Acute Dacryocystitis – signs and symptoms to watch
Many patients worry that they might have an acute dacryocystitis when they get a watering or sticky eye. How can you know for sure?
Acute dacryocystitis is when there is swelling and infection of the lacrimal sac at the corner of the eye just below the tendon which joins the upper and lower lid towards the nose.
The lacrimal sac sits in a little bony fossa called the lacrimal fossa on the anterior medial orbital wall. On one side of it, there is bone (the medial side towards the nose). The lower end of the sac opens into the nasolacrimal duct which goes down into the nose. The upper end is by the tendon and the lateral side of it has the entry points of the canaliculi, which bring in the tears draining from the eye surface
If there is a swelling in the lacrimal sac area, it’s because the lacrimal sac is either full of mucus or pus. The swelling can get infected and be red and painful and then that is called an acute dacryocystitis. If there is just swelling without the redness and pain, then it is called a mucocele.
Both an acute dacryocystitis and a mucocoele lump are both highly indicative of a problem in the nasolacrimal duct. When you lump, you will also be very likely too also have quite a troublesome watering eye. Sometimes the swelling is caused by a tumour; fortunately that is very rare.
A part of the workup by the oculoplastic and lacrimal Surgeon at Clinica London is to establish what is causing the watering eye, what is causing the swelling of the lacrimal sac and whether the tear drainage obstruction arises from within the sac or below the sac.
At Clinica London, we run the Tears Clinic for patients with dry and watering eyes and will gently examine your tear drainage system and look inside your nose to see the opening of the ducts using nasal endoscopy and exclude pathology in the nose that could be blocking the duct.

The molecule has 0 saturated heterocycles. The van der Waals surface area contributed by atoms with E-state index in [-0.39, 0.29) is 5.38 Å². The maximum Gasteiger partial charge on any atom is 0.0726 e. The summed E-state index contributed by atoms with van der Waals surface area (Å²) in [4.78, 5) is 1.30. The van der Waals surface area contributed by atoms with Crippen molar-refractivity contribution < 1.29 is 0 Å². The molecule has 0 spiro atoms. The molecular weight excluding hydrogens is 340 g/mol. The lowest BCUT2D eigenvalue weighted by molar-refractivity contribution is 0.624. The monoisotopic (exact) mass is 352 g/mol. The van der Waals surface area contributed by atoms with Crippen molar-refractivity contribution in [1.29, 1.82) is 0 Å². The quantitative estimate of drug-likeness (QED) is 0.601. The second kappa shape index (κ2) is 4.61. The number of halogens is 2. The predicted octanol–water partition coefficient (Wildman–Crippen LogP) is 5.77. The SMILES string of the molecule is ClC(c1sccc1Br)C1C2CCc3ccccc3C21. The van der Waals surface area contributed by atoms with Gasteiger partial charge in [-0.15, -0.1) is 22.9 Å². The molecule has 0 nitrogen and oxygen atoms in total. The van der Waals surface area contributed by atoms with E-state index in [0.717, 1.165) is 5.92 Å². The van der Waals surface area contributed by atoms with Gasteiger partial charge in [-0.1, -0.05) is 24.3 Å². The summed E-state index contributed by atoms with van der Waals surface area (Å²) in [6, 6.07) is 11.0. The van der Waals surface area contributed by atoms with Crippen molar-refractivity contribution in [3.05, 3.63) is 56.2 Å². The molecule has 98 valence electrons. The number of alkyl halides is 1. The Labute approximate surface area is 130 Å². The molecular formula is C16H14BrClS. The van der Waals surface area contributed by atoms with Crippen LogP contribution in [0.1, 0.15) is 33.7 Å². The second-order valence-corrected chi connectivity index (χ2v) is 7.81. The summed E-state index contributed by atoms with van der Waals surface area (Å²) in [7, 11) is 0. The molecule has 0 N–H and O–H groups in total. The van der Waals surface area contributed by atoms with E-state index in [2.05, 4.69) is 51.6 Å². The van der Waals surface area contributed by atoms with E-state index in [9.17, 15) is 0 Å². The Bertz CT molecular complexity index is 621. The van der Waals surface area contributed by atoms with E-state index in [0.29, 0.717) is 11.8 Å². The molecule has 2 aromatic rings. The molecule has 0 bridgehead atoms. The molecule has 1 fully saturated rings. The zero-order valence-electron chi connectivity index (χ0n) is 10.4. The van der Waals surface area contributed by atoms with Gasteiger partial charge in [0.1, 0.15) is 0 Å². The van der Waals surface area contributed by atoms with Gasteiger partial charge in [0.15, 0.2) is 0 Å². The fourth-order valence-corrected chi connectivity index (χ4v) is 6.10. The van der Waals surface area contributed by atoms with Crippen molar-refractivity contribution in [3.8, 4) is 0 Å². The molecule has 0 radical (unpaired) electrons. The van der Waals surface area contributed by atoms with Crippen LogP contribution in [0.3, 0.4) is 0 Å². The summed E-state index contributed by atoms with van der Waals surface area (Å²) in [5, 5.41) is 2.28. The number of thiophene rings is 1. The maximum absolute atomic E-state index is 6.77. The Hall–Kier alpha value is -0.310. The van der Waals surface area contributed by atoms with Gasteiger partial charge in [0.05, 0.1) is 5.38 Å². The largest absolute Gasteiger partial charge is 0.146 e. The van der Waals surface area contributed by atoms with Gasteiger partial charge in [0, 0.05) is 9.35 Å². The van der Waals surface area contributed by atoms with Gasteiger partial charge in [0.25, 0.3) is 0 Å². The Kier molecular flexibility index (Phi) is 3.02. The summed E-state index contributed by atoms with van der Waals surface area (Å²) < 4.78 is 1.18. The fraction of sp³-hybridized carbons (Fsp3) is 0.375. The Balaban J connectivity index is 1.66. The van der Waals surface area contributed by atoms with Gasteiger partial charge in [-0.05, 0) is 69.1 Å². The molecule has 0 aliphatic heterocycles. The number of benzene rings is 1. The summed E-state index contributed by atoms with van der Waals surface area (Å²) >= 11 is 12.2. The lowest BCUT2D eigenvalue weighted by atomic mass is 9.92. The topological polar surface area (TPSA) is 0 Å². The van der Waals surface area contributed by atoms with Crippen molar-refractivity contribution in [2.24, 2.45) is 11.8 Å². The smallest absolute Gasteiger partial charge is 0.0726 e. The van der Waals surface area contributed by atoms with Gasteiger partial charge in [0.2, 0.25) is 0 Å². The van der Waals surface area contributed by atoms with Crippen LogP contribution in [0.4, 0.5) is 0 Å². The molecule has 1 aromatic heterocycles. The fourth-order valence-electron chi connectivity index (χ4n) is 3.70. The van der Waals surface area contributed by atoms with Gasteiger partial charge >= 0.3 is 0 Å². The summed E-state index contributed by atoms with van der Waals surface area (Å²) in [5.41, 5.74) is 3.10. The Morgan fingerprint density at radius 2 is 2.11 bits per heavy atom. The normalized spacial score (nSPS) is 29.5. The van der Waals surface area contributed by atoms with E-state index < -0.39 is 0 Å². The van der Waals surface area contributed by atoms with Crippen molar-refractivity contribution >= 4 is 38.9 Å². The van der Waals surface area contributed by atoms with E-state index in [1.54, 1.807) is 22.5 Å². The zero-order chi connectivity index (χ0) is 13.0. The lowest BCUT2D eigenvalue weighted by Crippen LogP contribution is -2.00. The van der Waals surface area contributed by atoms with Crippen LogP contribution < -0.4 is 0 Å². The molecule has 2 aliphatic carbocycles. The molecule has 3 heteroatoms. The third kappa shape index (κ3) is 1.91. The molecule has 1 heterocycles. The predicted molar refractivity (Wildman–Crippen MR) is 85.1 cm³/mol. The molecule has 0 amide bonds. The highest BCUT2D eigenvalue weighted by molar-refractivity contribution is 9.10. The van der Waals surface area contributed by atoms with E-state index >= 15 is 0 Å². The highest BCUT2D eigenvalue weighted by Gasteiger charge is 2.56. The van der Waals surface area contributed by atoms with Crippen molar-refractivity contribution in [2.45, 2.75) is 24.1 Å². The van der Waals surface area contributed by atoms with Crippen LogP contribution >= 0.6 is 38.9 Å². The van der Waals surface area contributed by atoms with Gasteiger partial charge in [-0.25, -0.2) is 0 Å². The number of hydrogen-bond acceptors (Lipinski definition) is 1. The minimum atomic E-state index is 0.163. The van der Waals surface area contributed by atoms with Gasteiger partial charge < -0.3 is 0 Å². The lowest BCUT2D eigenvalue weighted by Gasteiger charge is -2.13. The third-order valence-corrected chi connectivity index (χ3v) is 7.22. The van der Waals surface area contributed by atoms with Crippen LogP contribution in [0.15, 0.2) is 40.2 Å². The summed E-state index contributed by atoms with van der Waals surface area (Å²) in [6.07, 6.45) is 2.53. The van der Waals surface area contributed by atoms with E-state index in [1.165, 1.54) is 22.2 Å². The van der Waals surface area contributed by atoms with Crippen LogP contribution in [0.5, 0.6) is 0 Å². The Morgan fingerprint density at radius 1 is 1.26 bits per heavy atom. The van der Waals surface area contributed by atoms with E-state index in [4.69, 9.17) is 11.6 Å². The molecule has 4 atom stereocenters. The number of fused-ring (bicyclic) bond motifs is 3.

As an oculoplastic surgeon, I am trained both in ophthalmology and have been trained by ENT surgeons to look in the anterior nose. I went to Boston – to the Massachusetts Eye and Ear Hospital – to do a course in endoscopic lacrimal surgery, and I have also been very fortunate to have trained with Mr Ian Mackay and Mr Hesham Saleh. Both are otolaryngology surgeons who were and are still respectively at the Charing Cross Hospital (Imperial College NHS Trust) where I used to be a consultant ophthalmologist running the oculoplastic and lacrimal service.
I have also written a book called the Colour Atlas of Lacrimal Surgery and am currently writing another book on Watering and Dry Eyes. I am president elect of the International Society of Dacryology and Dry Eyes.
I love looking after patients with dry eyes and watering eyes as so much can be done to help them get better.
As a result of my training and experience, I am able to both diagnose nasal causes of watering eyes and to treat watering eyes endonasally with what is called an endonasal endoscopic (with an endoscope) dacryocystorhinostomy or DCR, which gives results in the range of about 95% success.
If you have a watering eye and if you think you have got acute dacryocystitis or a mucocele because there is a lump at the corner of the eye, you should have a consultation with me to assess what the problem is and advise you.
We have all the most up to date probing and imaging techniques at Clinica London to help diagnose the cause of your watering eye problem.